The Future of Cohousing: The Next Generation
In 2014, my home community, Pioneer Valley Cohousing in Amherst Massachusetts, celebrated our 20th anniversary. A number of big changes here got me wondering – what comes next for my family, my community, and the national cohousing movement? When it came time to think about a theme for our conference, “the next generation” came to me immediately.
The first generation of cohousing has been a success! Research conducted by Coho/US in 2011 confirmed our anecdotal evidence that cohousing is good for children, parents, singles, seniors, the neighborhoods around them, and the environment. We proved the model works, though we stalled (along with the rest of the housing industry) during the recession. Groups are starting up again, but it is time to think about how to advance the movement within a new context. Demographics are changing rapidly with boomers reaching retirement and young adults less inclined or able to enter the home ownership market – all within an ominous backdrop of climate change and uncertainty.
What is in the future for cohousing? There is clearly an increasing demand for senior cohousing for the aging boomers. New cohousing communities are stretching in innovative ways to grow food, reduce energy use, include rentals and group residences, squeeze into tight urban sites, and question previously sacred governing systems. There have even been some interesting spin-offs in affordable and supportive housing projects that physically look and act like cohousing – evidence that others have learned and benefited from our pioneering work.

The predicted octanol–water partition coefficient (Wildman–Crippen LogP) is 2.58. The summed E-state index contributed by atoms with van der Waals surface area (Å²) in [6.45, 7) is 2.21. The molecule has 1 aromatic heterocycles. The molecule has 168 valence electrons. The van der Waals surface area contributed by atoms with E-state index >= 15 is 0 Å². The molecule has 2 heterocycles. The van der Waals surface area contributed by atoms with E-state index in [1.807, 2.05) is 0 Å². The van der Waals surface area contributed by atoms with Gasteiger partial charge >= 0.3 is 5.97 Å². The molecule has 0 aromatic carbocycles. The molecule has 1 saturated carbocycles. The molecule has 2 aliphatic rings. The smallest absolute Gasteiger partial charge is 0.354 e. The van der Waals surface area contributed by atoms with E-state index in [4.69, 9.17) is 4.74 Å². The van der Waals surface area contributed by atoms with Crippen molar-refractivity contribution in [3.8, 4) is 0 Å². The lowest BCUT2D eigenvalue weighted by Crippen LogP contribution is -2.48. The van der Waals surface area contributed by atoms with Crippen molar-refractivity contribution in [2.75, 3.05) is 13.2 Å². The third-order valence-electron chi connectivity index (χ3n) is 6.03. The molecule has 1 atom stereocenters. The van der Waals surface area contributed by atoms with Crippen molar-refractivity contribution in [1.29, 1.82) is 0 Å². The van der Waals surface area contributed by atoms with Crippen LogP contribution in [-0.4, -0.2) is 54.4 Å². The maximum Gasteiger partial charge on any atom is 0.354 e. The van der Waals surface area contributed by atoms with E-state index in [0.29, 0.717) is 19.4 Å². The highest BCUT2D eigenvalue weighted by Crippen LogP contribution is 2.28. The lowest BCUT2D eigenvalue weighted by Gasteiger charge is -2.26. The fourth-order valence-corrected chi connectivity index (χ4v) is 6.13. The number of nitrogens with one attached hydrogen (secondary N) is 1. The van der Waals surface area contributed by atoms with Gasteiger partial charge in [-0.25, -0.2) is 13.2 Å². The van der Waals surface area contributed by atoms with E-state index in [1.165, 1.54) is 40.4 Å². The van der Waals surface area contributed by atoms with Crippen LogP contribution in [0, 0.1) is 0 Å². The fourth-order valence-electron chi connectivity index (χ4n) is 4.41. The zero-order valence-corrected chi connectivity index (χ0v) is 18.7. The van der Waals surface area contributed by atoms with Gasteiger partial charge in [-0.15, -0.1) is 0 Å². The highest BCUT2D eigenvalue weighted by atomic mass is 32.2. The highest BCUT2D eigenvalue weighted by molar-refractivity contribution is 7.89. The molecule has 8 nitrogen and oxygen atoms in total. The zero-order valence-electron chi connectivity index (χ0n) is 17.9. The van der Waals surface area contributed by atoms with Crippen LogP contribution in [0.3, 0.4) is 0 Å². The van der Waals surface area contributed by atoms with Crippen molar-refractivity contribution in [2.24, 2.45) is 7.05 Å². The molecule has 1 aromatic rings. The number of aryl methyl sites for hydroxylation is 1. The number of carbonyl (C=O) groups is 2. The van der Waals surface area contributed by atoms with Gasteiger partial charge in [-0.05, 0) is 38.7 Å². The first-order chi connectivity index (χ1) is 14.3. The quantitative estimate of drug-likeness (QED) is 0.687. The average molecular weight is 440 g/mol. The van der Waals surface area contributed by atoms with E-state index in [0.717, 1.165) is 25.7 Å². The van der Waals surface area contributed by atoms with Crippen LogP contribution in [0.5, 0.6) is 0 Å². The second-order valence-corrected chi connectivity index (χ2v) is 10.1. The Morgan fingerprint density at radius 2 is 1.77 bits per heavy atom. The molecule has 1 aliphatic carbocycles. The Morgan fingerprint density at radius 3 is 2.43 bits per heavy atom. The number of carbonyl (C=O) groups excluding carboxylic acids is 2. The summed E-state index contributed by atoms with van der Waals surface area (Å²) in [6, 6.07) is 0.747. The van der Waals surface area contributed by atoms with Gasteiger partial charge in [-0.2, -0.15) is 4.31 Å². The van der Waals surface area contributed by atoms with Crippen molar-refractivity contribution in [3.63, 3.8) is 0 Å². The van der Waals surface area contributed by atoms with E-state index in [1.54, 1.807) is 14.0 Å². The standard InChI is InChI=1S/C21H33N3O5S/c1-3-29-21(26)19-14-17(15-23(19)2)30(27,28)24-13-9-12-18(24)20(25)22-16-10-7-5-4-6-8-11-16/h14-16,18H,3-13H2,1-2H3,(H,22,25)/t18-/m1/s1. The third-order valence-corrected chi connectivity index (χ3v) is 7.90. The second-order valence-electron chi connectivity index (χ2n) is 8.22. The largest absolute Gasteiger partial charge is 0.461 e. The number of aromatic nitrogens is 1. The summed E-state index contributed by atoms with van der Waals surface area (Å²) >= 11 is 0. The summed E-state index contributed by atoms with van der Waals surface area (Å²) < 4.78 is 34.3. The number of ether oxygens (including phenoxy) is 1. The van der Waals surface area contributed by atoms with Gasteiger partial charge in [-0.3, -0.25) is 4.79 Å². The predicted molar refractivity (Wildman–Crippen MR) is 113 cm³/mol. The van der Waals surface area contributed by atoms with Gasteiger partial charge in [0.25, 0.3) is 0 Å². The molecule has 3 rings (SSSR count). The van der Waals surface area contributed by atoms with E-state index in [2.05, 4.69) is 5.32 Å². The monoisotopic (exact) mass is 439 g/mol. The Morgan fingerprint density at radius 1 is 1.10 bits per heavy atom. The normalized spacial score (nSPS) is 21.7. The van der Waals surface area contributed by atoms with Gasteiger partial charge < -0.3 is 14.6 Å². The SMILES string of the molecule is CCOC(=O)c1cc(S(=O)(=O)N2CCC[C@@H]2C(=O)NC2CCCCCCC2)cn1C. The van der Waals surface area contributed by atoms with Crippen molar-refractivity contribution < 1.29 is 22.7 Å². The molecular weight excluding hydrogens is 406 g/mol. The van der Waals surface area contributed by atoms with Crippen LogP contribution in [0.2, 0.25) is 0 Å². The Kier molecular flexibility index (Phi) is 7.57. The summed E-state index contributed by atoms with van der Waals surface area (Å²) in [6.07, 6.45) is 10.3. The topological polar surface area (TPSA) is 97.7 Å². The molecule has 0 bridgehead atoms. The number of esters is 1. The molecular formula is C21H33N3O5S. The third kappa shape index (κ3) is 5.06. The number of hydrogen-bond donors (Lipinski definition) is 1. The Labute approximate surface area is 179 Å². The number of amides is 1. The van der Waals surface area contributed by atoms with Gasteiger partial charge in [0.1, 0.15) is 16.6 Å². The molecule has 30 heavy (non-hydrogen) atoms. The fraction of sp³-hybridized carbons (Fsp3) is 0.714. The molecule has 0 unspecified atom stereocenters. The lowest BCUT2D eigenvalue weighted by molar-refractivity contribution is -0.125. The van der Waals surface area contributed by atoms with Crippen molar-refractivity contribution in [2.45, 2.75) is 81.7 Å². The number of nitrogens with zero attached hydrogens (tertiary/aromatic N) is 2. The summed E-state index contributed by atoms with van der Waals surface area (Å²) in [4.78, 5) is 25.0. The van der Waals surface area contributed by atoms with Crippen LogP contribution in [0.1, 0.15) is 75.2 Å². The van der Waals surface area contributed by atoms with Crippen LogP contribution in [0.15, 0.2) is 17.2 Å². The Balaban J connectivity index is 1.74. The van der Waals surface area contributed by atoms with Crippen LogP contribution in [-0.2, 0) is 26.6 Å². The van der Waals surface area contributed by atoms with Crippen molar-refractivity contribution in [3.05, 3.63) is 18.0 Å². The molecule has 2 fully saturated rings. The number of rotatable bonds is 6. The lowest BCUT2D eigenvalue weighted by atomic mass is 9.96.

Yet new cohousing groups are still struggling to find land and developers and are working within antiquated zoning regulations. Some existing communities are either struggling to find new energy or to embrace change that new residents are bringing to them. And young adults who grew up in cohousing are finding their way to communities of their own making and using the skills they learned at our common house dinners and meetings to change the world.
Will the kids of cohousing build their own cohousing communities, come back to revitalize existing ones, or create something entirely new? The grown children in my community are really remarkable. They come and go from college, travels, and interesting jobs, and there is always a buzz around the common meals when a fledgling has returned. They talk about sustainable agriculture, communities they have formed at school, and meeting their cohousing “siblings” abroad. Nearly all of them have written or spoken about cohousing for school projects and shown off the common house and our pedestrian friendly site to their friends. Their social skills are amazing to me and I wonder if this is directly related to cohousing. I will bring some of their stories with me to the conference.
And so you see, the “next generation” theme is really appropriate at this time. Come join me at the 2015 national cohousing conference to celebrate the 20th anniversary of many communities and get a preview of the future of cohousing!www.www.cohousing.org/2015conference